If you’ve read any news about the human body in the last couple of years, you’ll know that it’s filled with bacteria and viruses that are good for us. It turns out that some of these microorganisms can also have a more sinister side.
There are currently over 200 known human diseases caused by viruses, and many of them affect the liver. One such disease is non-alcoholic steatohepatitis (NASH), which is a silent killer because it often has no symptoms right at first. It is a serious condition that can lead to even more serious conditions like cirrhosis or liver cancer.
About half of the people with chronic liver disease have NASH, which is triggered by excess fat buildup in the liver due to poor diet and lack of exercise. To understand how serious NASH is, let’s take a look at its key components – causes, symptoms, and risk factors.
What Is NASH
NASH is a serious liver disease caused by an accumulation of fat in the liver—steatosis—not related to alcohol consumption. It frequently affects overweight individuals and is usually caused by a bad diet coupled with insufficient exercise.
NASH can be asymptomatic for a long time, and it can cause serious damage to the liver if it is left untreated. It can eventually lead to cirrhosis or liver cancer. The disease seriously threatens people who do not regularly pay attention to their diet or exercise.
Because NASH symptoms are often subtle, it is commonly discovered only when serious complications exist.
As per recent studies, approximately one out of every four adults in America has NASH – a more advanced stage of NAFLD. If left untreated, it can lead to advanced fibrosis, cirrhosis, or even hepatocellular carcinoma (HCC), which is one of the deadliest forms of cancer.
The Causes Of NASH
NASH is mainly caused by poor diet and inactivity, which can affect anyone. Being overweight, diabetic, or having high blood pressure can increase your risk of developing it. Genetics, certain metabolic problems like insulin resistance, and certain medications like steroids, birth control pills, antibiotics, antidepressants, and anti-seizure medications can also increase the risk.
Excessive alcohol consumption does not cause NASH but can worsen the symptoms. If you have NASH, you are also at risk of developing the non-alcoholic fatty liver disease (NAFLD). This is when there is a fat buildup in the liver without any other complications, but it can result in liver damage and disease.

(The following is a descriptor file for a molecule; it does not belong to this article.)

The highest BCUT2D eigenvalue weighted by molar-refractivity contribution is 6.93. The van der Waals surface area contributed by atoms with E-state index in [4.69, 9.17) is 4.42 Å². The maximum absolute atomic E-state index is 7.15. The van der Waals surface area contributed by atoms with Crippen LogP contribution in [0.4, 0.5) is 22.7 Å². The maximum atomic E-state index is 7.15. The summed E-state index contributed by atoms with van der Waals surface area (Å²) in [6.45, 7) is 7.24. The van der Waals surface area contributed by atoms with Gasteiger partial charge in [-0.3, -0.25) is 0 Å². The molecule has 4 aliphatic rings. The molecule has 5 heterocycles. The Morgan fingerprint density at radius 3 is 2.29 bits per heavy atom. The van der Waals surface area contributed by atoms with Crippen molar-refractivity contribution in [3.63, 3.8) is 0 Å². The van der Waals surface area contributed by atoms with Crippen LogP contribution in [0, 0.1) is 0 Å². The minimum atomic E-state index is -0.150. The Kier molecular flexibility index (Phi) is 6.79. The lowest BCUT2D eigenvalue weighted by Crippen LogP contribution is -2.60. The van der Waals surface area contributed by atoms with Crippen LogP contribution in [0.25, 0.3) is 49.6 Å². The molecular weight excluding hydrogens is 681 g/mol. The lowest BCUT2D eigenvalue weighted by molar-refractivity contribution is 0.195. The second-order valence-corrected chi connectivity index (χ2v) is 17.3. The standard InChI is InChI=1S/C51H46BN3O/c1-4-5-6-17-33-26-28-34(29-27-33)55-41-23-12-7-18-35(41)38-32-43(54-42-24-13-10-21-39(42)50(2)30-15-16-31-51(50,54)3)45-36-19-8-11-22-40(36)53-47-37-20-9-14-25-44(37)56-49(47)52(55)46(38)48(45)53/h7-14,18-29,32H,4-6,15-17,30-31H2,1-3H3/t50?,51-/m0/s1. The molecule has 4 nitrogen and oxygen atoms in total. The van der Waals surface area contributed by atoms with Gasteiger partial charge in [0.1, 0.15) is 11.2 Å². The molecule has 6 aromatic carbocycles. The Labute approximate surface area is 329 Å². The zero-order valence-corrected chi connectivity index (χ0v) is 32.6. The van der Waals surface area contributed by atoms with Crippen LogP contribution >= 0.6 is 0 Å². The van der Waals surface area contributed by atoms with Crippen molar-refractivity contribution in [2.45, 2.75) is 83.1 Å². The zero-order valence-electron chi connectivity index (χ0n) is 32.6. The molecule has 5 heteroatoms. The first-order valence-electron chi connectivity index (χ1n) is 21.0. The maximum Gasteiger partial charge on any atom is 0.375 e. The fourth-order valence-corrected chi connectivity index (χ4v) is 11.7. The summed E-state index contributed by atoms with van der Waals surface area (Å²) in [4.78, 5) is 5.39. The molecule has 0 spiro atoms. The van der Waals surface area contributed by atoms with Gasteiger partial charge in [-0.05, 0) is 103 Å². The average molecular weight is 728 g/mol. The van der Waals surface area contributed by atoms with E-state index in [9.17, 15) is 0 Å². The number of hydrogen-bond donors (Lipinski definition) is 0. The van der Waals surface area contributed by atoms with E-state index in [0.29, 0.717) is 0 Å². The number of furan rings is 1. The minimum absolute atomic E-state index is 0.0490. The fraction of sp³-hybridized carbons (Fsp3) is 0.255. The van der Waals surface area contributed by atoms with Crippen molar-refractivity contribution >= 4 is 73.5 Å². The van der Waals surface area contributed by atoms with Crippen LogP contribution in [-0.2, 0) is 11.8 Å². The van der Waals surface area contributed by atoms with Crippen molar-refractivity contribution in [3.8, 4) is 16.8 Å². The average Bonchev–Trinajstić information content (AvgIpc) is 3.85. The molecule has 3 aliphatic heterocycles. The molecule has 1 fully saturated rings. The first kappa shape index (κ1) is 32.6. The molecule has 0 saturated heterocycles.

NASH is often asymptomatic at first, meaning that it has no symptoms. If left untreated, it can cause damage to the liver and other organs, so it is important to seek treatment early on. Common NASH symptoms experienced are fatigue, itching, muscle or joint pain, weakness, loss of appetite, and nausea.
You may also notice that your abdomen is distended, and you may have trouble losing weight. These symptoms are often similar to those of other diseases, making diagnosing the real problem difficult.
Therefore, it’s important to watch out for them if you have a high risk of developing NASH. If the disease is left untreated, it can lead to more serious conditions such as fibrosis or cirrhosis, which can result in liver failure.
Risk Factors For NASH
Anyone can develop NASH, but some risk factors make it more likely. These include being overweight, having type 2 diabetes, being over 40 years old, or having high blood pressure.
According to studies, males experience these problems more frequently among younger patients; however, from age 60, women experience NASH more frequently than men. There is a strong link between NASH and metabolic syndrome, which is a combination of diabetes and obesity.
You can lower your risk of developing NASH by maintaining a healthy weight, eating a balanced diet, and getting enough exercise.
How Is NASH Diagnosed
If you go to the doctor complaining of symptoms, they may order a few blood tests to determine if you have NASH. They will also likely look at your liver and pancreas with ultrasound, as these organs are most affected by NASH.
They may also order an MRI or CT scan or perform a biopsy on your liver. These tests will help them determine the extent of the damage and if you need treatment.
How To Treat NASH
You may not need treatment if you have been diagnosed with NASH but have no symptoms. If you are overweight, you should try to lose weight and eat a healthy diet. Exercise is also important to help burn fat and lower your risk of developing diabetes and other conditions.
If you have been diagnosed with NASH, your doctor may also prescribe medication to help reduce the amount of fat in your liver. This is especially important if you have also been diagnosed with fibrosis or cirrhosis.
Your Health Is Your Priority
NASH is a serious condition that can lead to liver failure and death if it is not treated. It is often asymptomatic, so it is important to monitor your health and see a doctor if you notice any strange symptoms.
You can lower your risk of developing NASH by avoiding excess fat and sugar in your diet, exercising regularly, and maintaining a healthy weight.
Top liver transplant hospitals in California